The Guardian: Iran accused Britain of trying to stir religious and ethnic unrest in its eastern border region yesterday after armed rebels ambushed a party of government officials and killed 21.. The Guardian
Robert Tait in Tehran
Iran accused Britain of trying to stir religious and ethnic unrest in its eastern border region yesterday after armed rebels ambushed a party of government officials and killed 21.
Police said the victims, who included security officials, were ordered out of their vehicles and shot in cold blood. The fleet of cars was then set ablaze. Seven others, including the governor of the provincial capital, Zahidan, were wounded in Thursday night’s incident, which happened after gunmen, disguised in military uniforms, set up a roadblock to intercept the convoy as it travelled along a remote spot in the south-eastern province of Sistan-Baluchestan.
The convoy had been returning from a function honouring religious martyrs and war dead. Reports suggested that as many as 12 others had been kidnapped by the gunmen, who were said to have fled across the border into Afghanistan or Pakistan after a brief armed exchange with Iranian security forces.
Sistan-Baluchestan, one of Iran’s poorest provinces, has a large ethnic Baluchi Sunni population, which has long complained of religious discrimination at the hands of the Shia majority.
All the victims of Thursday’s incident, the most serious in a spate of recent violent clashes in the province, were Sistani and Shia, official Iranian media reported. There was no claim of responsibility but government officials wasted little time in linking the incident with British and US forces stationed in neighbouring Afghanistan.
“We have information that the bandits had meetings with British intelligence services,” Iran’s national police chief, Esmaeel Ahmadi Moqaddam, a relative of President Mahmoud Ahmadinejad, told state television. “It appears that a plan to create instability and religious hatred similar to the bombing of the Shia shrine in Samarra [in Iraq”> is being pursued here.”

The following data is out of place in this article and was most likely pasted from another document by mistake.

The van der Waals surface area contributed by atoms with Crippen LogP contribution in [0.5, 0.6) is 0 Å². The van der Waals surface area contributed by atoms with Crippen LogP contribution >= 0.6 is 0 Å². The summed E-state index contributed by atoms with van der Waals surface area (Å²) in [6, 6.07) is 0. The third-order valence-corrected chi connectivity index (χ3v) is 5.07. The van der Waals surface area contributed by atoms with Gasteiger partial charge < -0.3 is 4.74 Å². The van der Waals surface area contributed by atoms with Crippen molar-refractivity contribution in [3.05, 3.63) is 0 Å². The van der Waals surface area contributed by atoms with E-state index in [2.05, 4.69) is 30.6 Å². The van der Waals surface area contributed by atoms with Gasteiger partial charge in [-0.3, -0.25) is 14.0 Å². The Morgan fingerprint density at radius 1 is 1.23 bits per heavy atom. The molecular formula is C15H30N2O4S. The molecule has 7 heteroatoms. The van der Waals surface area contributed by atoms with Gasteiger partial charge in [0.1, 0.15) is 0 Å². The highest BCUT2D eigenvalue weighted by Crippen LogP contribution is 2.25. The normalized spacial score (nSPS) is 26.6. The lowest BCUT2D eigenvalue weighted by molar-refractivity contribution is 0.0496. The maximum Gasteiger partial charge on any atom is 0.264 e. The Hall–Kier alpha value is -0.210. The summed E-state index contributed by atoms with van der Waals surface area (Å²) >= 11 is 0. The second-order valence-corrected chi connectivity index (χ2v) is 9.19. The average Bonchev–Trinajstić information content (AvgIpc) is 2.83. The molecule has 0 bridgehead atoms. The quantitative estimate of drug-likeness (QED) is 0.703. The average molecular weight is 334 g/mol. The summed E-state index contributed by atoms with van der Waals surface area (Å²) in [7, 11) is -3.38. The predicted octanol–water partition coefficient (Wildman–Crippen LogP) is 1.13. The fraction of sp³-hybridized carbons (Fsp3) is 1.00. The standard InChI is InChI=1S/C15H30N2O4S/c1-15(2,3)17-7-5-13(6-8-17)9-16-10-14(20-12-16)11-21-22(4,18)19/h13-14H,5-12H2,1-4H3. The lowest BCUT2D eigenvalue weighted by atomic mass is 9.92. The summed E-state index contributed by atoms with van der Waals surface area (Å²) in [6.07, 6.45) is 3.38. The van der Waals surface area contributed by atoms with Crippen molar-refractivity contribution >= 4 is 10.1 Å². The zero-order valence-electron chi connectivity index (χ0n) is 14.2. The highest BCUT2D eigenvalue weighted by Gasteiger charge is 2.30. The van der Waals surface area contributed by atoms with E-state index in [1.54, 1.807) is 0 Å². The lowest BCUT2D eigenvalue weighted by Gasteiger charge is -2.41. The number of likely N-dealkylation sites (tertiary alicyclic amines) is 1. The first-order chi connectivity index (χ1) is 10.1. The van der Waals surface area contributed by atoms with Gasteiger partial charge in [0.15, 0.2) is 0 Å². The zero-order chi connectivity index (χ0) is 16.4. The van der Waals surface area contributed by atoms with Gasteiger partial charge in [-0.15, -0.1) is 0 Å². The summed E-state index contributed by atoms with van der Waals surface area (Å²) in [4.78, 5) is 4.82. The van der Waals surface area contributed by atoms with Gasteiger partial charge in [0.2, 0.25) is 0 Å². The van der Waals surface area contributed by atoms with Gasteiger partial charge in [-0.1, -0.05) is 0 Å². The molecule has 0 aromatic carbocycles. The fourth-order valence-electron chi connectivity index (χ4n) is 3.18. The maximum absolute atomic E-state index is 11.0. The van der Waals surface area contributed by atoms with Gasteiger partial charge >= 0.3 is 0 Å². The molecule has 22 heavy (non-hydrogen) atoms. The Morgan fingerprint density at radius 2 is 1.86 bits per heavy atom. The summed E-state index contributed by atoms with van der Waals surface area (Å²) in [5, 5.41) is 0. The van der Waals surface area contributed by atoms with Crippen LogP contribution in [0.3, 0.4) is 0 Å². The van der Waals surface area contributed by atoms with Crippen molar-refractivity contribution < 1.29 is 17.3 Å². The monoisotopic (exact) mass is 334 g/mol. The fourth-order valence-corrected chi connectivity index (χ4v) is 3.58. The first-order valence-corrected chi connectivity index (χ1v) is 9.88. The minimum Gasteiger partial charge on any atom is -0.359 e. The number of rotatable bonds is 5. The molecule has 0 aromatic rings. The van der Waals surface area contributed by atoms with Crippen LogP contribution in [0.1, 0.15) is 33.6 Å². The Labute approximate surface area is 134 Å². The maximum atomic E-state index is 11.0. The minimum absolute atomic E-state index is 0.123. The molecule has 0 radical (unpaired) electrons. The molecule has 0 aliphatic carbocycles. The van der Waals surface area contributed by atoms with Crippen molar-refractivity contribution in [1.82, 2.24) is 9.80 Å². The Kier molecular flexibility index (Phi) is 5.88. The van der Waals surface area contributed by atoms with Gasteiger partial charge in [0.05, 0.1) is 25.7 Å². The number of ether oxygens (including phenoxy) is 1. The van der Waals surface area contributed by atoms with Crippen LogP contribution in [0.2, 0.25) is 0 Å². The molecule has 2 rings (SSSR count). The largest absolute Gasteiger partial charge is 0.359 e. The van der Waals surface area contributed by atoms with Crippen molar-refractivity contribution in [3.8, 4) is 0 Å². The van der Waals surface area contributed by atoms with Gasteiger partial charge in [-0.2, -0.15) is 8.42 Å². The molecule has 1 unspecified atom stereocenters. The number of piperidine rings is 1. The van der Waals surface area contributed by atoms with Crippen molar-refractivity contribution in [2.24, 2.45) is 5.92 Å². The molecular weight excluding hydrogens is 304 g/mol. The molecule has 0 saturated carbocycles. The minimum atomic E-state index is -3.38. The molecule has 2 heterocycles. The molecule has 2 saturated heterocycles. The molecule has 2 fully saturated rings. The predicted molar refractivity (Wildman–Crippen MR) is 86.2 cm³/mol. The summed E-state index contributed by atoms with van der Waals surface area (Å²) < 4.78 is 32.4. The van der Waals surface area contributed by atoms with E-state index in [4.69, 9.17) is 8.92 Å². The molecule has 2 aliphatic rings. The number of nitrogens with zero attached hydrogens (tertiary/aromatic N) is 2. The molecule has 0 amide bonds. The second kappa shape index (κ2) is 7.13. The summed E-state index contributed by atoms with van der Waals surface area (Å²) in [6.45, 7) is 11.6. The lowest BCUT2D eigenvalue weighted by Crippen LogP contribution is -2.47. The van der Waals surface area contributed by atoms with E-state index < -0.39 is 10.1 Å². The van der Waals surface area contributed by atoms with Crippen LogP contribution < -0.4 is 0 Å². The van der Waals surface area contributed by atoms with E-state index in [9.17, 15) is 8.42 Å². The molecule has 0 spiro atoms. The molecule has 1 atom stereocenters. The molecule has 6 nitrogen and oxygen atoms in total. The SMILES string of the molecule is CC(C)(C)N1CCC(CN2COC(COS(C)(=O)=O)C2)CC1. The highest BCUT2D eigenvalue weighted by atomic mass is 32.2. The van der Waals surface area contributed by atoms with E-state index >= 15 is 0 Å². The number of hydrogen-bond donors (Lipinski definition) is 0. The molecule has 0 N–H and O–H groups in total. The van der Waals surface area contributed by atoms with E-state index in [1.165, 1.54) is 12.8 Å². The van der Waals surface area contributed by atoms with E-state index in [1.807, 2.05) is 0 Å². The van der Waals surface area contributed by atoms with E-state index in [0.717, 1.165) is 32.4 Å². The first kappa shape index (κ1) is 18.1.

Iranian officials have publicly blamed America for last month’s attack on Samarra’s golden mosque, accusing it of trying to foment chaos in Iraq.
The foreign ministry in Tehran has summoned the Afghan and Pakistani ambassadors to complain that rebels are using their countries, both US allies, as sanctuaries from which to strike Iran.
“We do not consider this to be a limited regional incident. It is related to the plans that the enemy [code for America and Britain”> is launching in the bandits’ area,” an unnamed interior ministry source told the semi-official ILNA news agency.
The accusation echoed similar claims over a spate of bombings in another Iranian province, Khuzestan, bordering Iraq, which has killed more than 20 people in the last year. Iran has accused British forces in Iraq of training ethnic Arab militants to carry out the attacks in the heavily Arab-speaking province. Britain has vigorously denied the allegations.
The latest violence and resulting war of words come amid a backdrop of impending talks between Iran and the US aimed at bringing stability to Iraq.
Addressing Friday prayer worshippers at Tehran University Iran’s foreign minister, Manouchehr Mottaki, said the talks – breaking what is a taboo for many Iranian hardliners opposed to ties with the US -would be limited to Iraq and would not include Iran’s nuclear programme or other issues.
Sistan-Baluchestan, a barren, mountainous region, is one of Iran’s most violent and lawless provinces. It is the scene of frequent clashes between security forces and armed traffickers of opium and heroin from Afghanistan and Pakistan. More than 3,000 Iranian military personnel are believed to have been killed in such confrontations since the Islamic revolution in 1979. In November a clash between police and gunmen left five officers and two gunmen dead. In December armed men killed a member of President Mahmoud Ahmadinejad’s security team.